The Duterte administration used only P299.75 million out of the P74.55 billion Official Development Assistance (ODA) loans it received in 2017 from foreign lenders, the Commission on Audit said.
The COA said the amount represents 10 ODA loans received by the government last year, but 99.60 percent of these foreign aid remain unwithdrawn thus affecting the timely completion of 17 projects.
"Of the net loan commitments, only P299.75 million were availed leaving undrawn amount of P74.55 billion. This amount represents 99.60 percent of the total net loan commitments for the loans contracted during the year," the COA said in its consolidated audit report on ODA programs and projects.
The low utilization of ODA loans forced the government to pay "commitment fees," or penalties, worth more than P230.17 million for "delayed withdrawal/availment of loans."
"Completion of 17 projects within the loan period is unlikely considering the reported project status. The benefits then to be derived therefrom will be delayed in addition to payments to commitment fees," the COA said.
A lender or creditor can charge a commitment fee for keeping its credit line for a borrower who has yet to fully utilize its loan.
Under the ODA Act of 1996, an ODA is a loan or a grant received by the Philippines for the promotion of sustainable social and economic development.
The law states that these foreign assistance must be a bilateral agreement between the Philippines and another country whom it has diplomatic or trade relations, member states of the United Nations, or other international lending institutions.
Based on COA findings, seven pet projects of the Department of Transportation were delayed.
The Capacity Enhancement of Mass Transit Systems in Metro Manila Project has the highest value among the DOTr projects after the program received a ¥43.252-billion (P20.796 billion) loan from the Japan International Cooperation Agency, the government's largest creditor.
The loan was intended for the construction of the Light Rail Transit (LRT) Line 1 Cavite Extension and the LRT Line 2 Masinag Extension, but COA said a "slow procurement process" and the "low utilization/availment of loan proceeds" forced the accumulation of penalties.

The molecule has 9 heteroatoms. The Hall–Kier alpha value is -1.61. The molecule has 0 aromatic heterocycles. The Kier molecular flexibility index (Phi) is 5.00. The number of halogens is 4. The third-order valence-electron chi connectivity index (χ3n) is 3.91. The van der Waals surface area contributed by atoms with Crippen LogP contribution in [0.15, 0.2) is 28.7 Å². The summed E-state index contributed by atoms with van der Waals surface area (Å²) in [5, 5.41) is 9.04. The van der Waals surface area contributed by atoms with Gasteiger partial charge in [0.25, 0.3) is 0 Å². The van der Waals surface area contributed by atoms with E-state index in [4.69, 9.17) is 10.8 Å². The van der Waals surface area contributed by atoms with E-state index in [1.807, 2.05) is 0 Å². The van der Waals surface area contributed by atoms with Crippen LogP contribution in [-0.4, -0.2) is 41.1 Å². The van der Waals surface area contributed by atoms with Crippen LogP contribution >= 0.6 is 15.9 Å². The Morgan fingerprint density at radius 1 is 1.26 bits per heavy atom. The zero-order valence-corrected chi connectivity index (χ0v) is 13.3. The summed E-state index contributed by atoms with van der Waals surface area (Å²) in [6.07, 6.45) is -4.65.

Other DOTr projects named in the COA report include:
- Puerto Prinsesa Airport Development Project
- New Bohol Airport Construction and Sustainable Environment Protection Project
- New Communications, Navigation, Surveillance/Air Traffic Management Systems Development Project
- Maritime Safety Capability Improvement Project Phases 1 and 2
- Cebu Bus Rapid Transit System
- Philippine Coast Guard Capability Development Project
The COA also flagged four delayed projects under the Department of Agriculture. These are the agribusiness, irrigation and farm-to-market road subprojects under the Philippine Rural Development Project and for the Second Cordillera Highland Agricultural Resource Management Project.
It said the DA has yet to spend 74 percent, or P16,322 million, of the P21.946 million funding it received for the construction of the new National Agricultural and Fishery Council and the Livestock Development Council building.
The COA further found lapses in the procurement of Universal Testing Machines for the National Roads Improvement and Management Project of the agency, which "deprived the intended recipients of the immediate benefits that could be derived therefrom, as well as, incurrence of unnecessary expenses."
The Kapit-Bisig Laban sa Kahirapan Comprehensive and Integrated Delivery of Social Services and the National Community-Driven Development Project of the Social Welfare department was questioned for its effectivity and accomplistment rating, respectively.
The other delayed projects included in the COA report are the Integrated Natural Resources and Environmental Management Project (DENR), Health Sector Policy Support Programme (DOH), Jalaur River Multipurpose Project Stage (NIA), Fish Coral project (BFAR). —KBK, GMA News